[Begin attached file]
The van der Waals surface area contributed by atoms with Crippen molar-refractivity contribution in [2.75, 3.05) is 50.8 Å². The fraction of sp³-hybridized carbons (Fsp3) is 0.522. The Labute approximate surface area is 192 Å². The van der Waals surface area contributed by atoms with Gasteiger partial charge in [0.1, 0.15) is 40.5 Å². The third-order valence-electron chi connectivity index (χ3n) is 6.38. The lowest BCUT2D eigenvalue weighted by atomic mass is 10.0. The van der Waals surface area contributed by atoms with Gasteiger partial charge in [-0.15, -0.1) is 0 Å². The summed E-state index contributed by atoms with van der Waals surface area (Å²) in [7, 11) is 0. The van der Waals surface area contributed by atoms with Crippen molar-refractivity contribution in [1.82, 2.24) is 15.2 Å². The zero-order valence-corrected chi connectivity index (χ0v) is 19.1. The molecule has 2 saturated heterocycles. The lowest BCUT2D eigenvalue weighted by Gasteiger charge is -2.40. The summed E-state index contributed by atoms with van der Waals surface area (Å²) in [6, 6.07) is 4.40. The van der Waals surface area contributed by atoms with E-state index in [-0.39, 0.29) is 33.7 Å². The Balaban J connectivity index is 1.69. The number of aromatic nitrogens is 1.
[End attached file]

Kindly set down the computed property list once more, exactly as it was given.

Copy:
The van der Waals surface area contributed by atoms with Crippen molar-refractivity contribution in [2.75, 3.05) is 50.8 Å². The fraction of sp³-hybridized carbons (Fsp3) is 0.522. The Labute approximate surface area is 192 Å². The van der Waals surface area contributed by atoms with Gasteiger partial charge in [0.1, 0.15) is 40.5 Å². The third-order valence-electron chi connectivity index (χ3n) is 6.38. The lowest BCUT2D eigenvalue weighted by atomic mass is 10.0. The van der Waals surface area contributed by atoms with Gasteiger partial charge in [-0.15, -0.1) is 0 Å². The summed E-state index contributed by atoms with van der Waals surface area (Å²) in [7, 11) is 0. The van der Waals surface area contributed by atoms with Crippen molar-refractivity contribution in [1.82, 2.24) is 15.2 Å². The zero-order valence-corrected chi connectivity index (χ0v) is 19.1. The molecule has 2 saturated heterocycles. The lowest BCUT2D eigenvalue weighted by Gasteiger charge is -2.40. The summed E-state index contributed by atoms with van der Waals surface area (Å²) in [6, 6.07) is 4.40. The van der Waals surface area contributed by atoms with E-state index in [-0.39, 0.29) is 33.7 Å². The Balaban J connectivity index is 1.69. The number of aromatic nitrogens is 1.